Dementia Myths vs Realities 1/5: Purposeful Engagement
To mark World Alzheimer’s Month this September, Danuta Lipinska embarks on a five-part series about the value and diversity of counselling people with a dementia. Every Friday, she will be debunking a common myth about the condition as she shares insights and stories from her long career in dementia care. Today, she addresses the misconception that therapy isn’t ‘for’ people with a dementia.
In this blog series, I will attempt to share my defining experiences of counselling women and men living with a dementia. Over 32 years and across two continents, many myths have been debunked for me, and I continue to develop a new appreciation for, understanding of, and ability to be surprised by, our highly adaptable brains and the individual’s determination to make sense of Self.
Myth 1: People living with a dementia don’t know what counselling is or how to engage with it
As I came out of a family support group for caregivers of someone living with a dementia, I had no idea that I was about to set foot, not just on the road less travelled, but on a path that was well and truly hidden from me and most of my colleagues. The hem of my jacket was pulled by a man sitting in the waiting room beyond the closed door. “How come she gets to have her own group when its MY brain that has gone AWOL?” he asked me pointedly. I stopped in my tracks. This was 1988 in rural New Hampshire, USA. This was the first moment that changed my life as a therapist. It set me on a meandering and sometimes bumpy, yet determined course I still follow 32 years later.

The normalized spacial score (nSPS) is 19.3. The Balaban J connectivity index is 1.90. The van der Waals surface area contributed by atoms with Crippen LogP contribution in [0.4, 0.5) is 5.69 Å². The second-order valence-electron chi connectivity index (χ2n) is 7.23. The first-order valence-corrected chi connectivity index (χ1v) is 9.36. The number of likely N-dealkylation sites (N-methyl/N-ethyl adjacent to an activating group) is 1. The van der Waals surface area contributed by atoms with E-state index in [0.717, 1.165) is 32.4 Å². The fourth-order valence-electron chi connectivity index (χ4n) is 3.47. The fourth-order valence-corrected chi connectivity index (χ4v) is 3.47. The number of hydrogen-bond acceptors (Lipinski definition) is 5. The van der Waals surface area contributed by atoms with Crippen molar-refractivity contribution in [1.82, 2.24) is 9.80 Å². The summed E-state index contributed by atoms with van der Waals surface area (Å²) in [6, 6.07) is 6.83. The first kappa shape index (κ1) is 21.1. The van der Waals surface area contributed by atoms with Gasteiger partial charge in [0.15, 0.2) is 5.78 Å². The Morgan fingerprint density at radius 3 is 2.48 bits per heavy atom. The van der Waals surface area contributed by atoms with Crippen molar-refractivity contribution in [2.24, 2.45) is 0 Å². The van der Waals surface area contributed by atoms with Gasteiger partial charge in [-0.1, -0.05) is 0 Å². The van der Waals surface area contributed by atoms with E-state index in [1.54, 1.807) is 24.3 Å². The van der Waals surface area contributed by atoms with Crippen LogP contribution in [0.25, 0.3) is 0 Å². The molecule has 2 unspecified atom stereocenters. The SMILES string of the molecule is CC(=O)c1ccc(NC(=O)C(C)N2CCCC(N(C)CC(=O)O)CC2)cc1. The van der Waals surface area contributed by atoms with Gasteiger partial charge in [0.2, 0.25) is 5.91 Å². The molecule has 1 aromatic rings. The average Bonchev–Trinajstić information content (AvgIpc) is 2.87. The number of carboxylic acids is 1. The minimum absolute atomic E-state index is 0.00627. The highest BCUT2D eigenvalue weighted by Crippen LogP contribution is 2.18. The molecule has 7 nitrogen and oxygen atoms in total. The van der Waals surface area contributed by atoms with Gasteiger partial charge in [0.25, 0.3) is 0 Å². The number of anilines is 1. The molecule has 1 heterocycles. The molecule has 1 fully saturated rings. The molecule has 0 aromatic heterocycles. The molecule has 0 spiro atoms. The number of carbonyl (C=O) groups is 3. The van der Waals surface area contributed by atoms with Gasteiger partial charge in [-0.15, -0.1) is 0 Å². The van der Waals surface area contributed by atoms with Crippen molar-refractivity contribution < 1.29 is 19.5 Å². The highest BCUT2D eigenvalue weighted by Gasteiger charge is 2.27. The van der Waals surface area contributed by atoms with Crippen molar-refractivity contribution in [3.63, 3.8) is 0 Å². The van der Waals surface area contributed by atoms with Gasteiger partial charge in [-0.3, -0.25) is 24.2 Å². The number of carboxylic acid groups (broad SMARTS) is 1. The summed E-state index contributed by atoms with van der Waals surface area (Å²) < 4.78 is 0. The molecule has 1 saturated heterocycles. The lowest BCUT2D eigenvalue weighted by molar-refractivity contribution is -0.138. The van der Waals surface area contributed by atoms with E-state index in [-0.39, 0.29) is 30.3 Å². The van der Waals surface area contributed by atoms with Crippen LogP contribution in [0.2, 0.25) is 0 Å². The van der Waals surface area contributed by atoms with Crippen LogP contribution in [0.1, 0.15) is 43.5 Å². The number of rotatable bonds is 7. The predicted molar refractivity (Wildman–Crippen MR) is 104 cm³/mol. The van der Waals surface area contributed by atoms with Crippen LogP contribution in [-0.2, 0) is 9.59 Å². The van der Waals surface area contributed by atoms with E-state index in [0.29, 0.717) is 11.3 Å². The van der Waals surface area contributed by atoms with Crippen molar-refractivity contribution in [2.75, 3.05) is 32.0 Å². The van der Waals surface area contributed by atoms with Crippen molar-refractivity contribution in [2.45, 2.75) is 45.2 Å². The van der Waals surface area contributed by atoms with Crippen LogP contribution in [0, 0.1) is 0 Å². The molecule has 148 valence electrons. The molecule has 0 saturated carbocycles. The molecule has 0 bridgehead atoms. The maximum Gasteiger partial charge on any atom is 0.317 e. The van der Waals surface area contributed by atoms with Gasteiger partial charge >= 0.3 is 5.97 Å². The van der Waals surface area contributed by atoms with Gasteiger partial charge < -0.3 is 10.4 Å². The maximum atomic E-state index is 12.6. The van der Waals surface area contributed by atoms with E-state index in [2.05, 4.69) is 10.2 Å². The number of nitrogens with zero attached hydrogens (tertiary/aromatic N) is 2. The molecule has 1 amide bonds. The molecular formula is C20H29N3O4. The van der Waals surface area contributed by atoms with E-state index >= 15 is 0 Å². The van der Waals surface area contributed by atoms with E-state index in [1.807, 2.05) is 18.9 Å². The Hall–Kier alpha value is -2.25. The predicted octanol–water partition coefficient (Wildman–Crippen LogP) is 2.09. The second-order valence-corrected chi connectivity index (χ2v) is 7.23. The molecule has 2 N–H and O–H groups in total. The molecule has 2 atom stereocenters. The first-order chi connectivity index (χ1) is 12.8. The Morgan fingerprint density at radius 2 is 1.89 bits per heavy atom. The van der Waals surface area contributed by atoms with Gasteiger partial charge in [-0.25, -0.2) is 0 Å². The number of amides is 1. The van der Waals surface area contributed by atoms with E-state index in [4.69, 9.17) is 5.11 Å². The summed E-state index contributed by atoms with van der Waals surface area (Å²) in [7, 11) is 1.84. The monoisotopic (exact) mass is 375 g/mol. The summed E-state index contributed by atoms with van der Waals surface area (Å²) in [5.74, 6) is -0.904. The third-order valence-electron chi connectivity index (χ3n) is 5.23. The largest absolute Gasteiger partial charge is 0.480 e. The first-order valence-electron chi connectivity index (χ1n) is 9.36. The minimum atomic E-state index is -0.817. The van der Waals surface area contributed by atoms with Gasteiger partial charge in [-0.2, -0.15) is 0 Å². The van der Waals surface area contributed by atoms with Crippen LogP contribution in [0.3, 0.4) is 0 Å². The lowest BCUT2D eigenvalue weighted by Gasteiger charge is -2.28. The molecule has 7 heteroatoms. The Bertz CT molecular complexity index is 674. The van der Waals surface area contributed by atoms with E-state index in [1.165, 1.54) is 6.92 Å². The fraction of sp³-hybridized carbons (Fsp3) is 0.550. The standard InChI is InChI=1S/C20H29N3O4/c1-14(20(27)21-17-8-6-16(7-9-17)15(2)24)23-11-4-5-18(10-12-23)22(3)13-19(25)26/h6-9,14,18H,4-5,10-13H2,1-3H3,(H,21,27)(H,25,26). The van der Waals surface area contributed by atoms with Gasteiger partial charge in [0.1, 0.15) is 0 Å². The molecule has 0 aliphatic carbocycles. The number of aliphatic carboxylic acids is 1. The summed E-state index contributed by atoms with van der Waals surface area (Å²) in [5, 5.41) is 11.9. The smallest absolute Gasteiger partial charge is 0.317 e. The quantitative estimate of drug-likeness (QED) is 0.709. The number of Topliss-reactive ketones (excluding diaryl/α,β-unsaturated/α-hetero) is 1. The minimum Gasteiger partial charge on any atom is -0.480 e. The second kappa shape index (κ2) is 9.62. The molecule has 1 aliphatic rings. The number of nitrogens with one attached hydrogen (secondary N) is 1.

Back then, we had just begun to realise the need for psychological support and education for family caregivers. This was and continues to be essential work to which many of us are committed in individual and group work. However, I was shocked that I hadn’t been paying attention to the needs of the person actually experiencing the life altering challenges and changes to Self.
Here began my quest to advocate for and include in my counselling practice those people for whom a sense of Self was becoming more elusive and, at times, challenging. This was especially relevant in light of the current attitudes that the person was an ‘empty shell’ for whom nothing could be done, and that communication was impossible. I believe that the individual has the right to access therapy if they wish to do so, irrespective of age, diagnosis, and living environment. As a result, I have counselled clients with a range of dementias, from age 39 - 94, in their own homes, day centres, care homes and hospitals, and mostly my counselling office.
On one unexpected occasion, I had an amusing, yet sobering experience; memory still had the upper hand, depending on what might need to be remembered. Rejection never tasted so sweet as when Tony, referred for depression related to his memory loss, shouted from the end of the care home hallway the week following our only session, “Don’t you remember, I said NO MORE COUNSELLING!” Clearly, he did.
One of the questions I am often asked is, “Why would you counsel someone with Alzheimer’s disease?” My reply is “Why wouldn’t I?”
I discovered early on that the person living with a dementia and I have more in common than we don’t, and that as much as sadness, grief and despair were present in the sessions, so were intellectual curiosity and resourcefulness and humour. One dark winter day, the client kept looking down at my feet as she spoke. I tried to stay focused until it became too much for me. I finally looked at my feet and found that I was wearing two different shoes.
“Ah,” said I, smiling sheepishly. The client chuckled: “I thought I was the one with the problems.”